The Forum Book Club thread 2020. August: Tiempos recios

This is a room for the discussion of travel plans or experiences and the culture of places you have visited or plan to visit.
Cenwalh
Orange Belt
Posts: 191
Joined: Thu Mar 28, 2019 9:14 am
Location: UK
Languages: English (N), Spanish (acquiring), Catalan (beginner).
Language Log: https://forum.language-learners.org/vie ... 15&t=12467
x 522

Re: The Forum Book Club thread 2020. August: Tiempos recios

Postby Cenwalh » Fri Aug 21, 2020 8:01 pm

kanewai wrote:I'm about a hundred pages into Tiempos Recios. So far I enjoy it, though I'm having a hard time keeping track of the characters. Each chapter seems to represent a different POV. I love the basic premise, though - that the whole "communist insurgency" in Central America was a lie cooked up by United Fruit Company in the 1940s/1950s, part of a public relations campaign against the democratic government of Guatemala ... but it was a lie which turned into a self-fulfilling prophecy.

Is anyone else reading it?


I'm just waiting for an Audible credit to come through, but I hope to at least start it this month. Thanks for your background knowledge beforehand
0 x
1,000,000 sentences of Spanish: 725000 / 1000000
Double SC films: 156 / 200
Double SC books: 54 / 200

Online
User avatar
kanewai
Blue Belt
Posts: 512
Joined: Fri May 22, 2015 9:10 pm
Location: Honolulu
Languages: Native: English
Current: French, Italian, Spanish
Past: Indonesian, Pááfang (Micronesian), Latin, Arabic, Epic Greek, German, Turkish
x 1810
Contact:

Re: The Forum Book Club thread 2020. August: Tiempos recios

Postby kanewai » Fri Aug 21, 2020 11:23 pm

kanewai wrote:The dialetto / italiano divide plays a big role in La vita bugiarda degli adulti also. I don't think Elena Ferrante uses dialect in her writing, so much as lets us know when characters are speaking Italian, and when they're speaking dialect. .
Well. That changed shortly after I wrote this - La vita bugiarda uses a lot of dialect once the main character meets her working class relatives. There is a lot of language that isn't in my main, proper Italian dictionary. Most of the new words (to me) are obscene terms for body parts and sexual acts, so I won't repeat them here. The language in this book is a lot more colorful than the Neapolitan quartet!
2 x
Super Challenge Reading:
Spanish: 18 / 100
French: 14 / 100
Italian: 7 / 100

Cenwalh
Orange Belt
Posts: 191
Joined: Thu Mar 28, 2019 9:14 am
Location: UK
Languages: English (N), Spanish (acquiring), Catalan (beginner).
Language Log: https://forum.language-learners.org/vie ... 15&t=12467
x 522

Re: The Forum Book Club thread 2020. August: Tiempos recios

Postby Cenwalh » Tue Aug 25, 2020 3:39 pm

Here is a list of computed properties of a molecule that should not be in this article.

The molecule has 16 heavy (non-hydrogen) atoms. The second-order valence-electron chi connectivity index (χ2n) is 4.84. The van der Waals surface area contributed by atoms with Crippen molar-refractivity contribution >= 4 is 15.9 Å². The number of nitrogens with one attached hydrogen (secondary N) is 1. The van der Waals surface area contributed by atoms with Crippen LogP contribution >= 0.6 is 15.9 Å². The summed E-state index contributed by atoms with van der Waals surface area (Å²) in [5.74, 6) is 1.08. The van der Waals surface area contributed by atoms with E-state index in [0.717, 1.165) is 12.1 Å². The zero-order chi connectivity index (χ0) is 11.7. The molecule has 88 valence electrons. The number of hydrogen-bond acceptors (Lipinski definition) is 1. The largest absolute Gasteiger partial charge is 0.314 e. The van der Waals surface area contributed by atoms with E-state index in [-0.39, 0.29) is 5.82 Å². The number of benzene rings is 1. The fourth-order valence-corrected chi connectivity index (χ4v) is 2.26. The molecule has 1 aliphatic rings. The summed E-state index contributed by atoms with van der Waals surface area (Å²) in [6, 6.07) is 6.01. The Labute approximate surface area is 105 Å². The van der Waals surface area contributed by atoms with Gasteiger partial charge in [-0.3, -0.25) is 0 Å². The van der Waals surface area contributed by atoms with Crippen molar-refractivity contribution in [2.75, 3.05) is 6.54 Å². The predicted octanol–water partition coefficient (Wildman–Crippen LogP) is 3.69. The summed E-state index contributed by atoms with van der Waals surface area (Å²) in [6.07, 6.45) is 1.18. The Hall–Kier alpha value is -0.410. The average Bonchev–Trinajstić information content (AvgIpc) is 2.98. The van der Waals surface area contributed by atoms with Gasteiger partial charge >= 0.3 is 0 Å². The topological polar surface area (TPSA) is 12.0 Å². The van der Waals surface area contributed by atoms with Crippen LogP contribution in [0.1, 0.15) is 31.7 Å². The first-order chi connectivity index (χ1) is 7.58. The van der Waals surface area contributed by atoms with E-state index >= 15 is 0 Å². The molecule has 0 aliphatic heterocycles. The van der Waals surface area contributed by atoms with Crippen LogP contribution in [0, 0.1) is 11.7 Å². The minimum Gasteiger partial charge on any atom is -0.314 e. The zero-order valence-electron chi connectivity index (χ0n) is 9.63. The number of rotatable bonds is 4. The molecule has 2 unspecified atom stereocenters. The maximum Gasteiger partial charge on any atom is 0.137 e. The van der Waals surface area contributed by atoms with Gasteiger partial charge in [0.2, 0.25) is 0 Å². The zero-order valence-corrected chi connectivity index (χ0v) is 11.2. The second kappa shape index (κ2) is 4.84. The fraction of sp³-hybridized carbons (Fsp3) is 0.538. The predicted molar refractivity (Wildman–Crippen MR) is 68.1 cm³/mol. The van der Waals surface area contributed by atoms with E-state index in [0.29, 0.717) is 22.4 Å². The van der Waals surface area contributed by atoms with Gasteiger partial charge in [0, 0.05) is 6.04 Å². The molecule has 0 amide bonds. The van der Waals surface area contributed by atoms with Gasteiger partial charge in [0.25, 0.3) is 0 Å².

Finally got a copy of Tiempos recios after I finished the last of the Neapolitan Novels yesterday and I plan to start with it this evening.

For September I'd like to nominate Little Women by Louisa May Alcott. I'd never heard of it until it was mentioned in July's My Brilliant Friend, but since then I've seen it mentioned no less than three times by other people. I'm feeling the Baader-Meinhof phenomenon so strong with this one that I'm going to give it a try myself.

Its description from Goodreads:
Goodreads wrote:Generations of readers young and old, male and female, have fallen in love with the March sisters of Louisa May Alcott’s most popular and enduring novel, Little Women. Here are talented tomboy and author-to-be Jo, tragically frail Beth, beautiful Meg, and romantic, spoiled Amy, united in their devotion to each other and their struggles to survive in New England during the Civil War.

It is no secret that Alcott based Little Women on her own early life. While her father, the freethinking reformer and abolitionist Bronson Alcott, hobnobbed with such eminent male authors as Emerson, Thoreau, and Hawthorne, Louisa supported herself and her sisters with "woman’s work,” including sewing, doing laundry, and acting as a domestic servant. But she soon discovered she could make more money writing. Little Women brought her lasting fame and fortune, and far from being the "girl’s book” her publisher requested, it explores such timeless themes as love and death, war and peace, the conflict between personal ambition and family responsibilities, and the clash of cultures between Europe and America.
3 x
1,000,000 sentences of Spanish: 725000 / 1000000
Double SC films: 156 / 200
Double SC books: 54 / 200

Mista
Green Belt
Posts: 379
Joined: Wed May 11, 2016 11:03 pm
Location: Norway
Languages: Norwegian (N), English (QN). Studied Ancient Greek (MA), Linguistics (MA), Latin (BA), German (BA). Italian at A2/B1 level. Learning: French, Japanese, Russian (focus) and various others, like Polish, Spanish, Vietnamese, and anything that comes my way. Also know some Sanskrit (but not the script) and Coptic. Really want to learn Arabic and Amharic.
Language Log: https://forum.language-learners.org/vie ... =15&t=7497
x 750

Re: The Forum Book Club thread 2020. August: Tiempos recios

Postby Mista » Fri Aug 28, 2020 10:17 pm

I'll join you in reading Little Women. I think I read it many years ago, but if I did, I can't remember a thing. I wasn't going to suggest any new books myself this month, since I haven't finished either of the last two, but reading a book in English will hopefully compete more with computer games than with reading Spanish or Italian.

Reading in Spanish is going really slow, I've only read about 50 pages so far. This is my first book in Spanish. I'm getting enough out of it to keep going, but it's tiring, so I usually don't spend more than 20 minutes at a time. Right now, I'm not sure how I'll proceed with these two books (Tiempos Recios and L'Amica Geniale), but I do hope to finish both by the end of the year.
2 x


Return to “Travel and Culture”

Who is online

Users browsing this forum: No registered users and 2 guests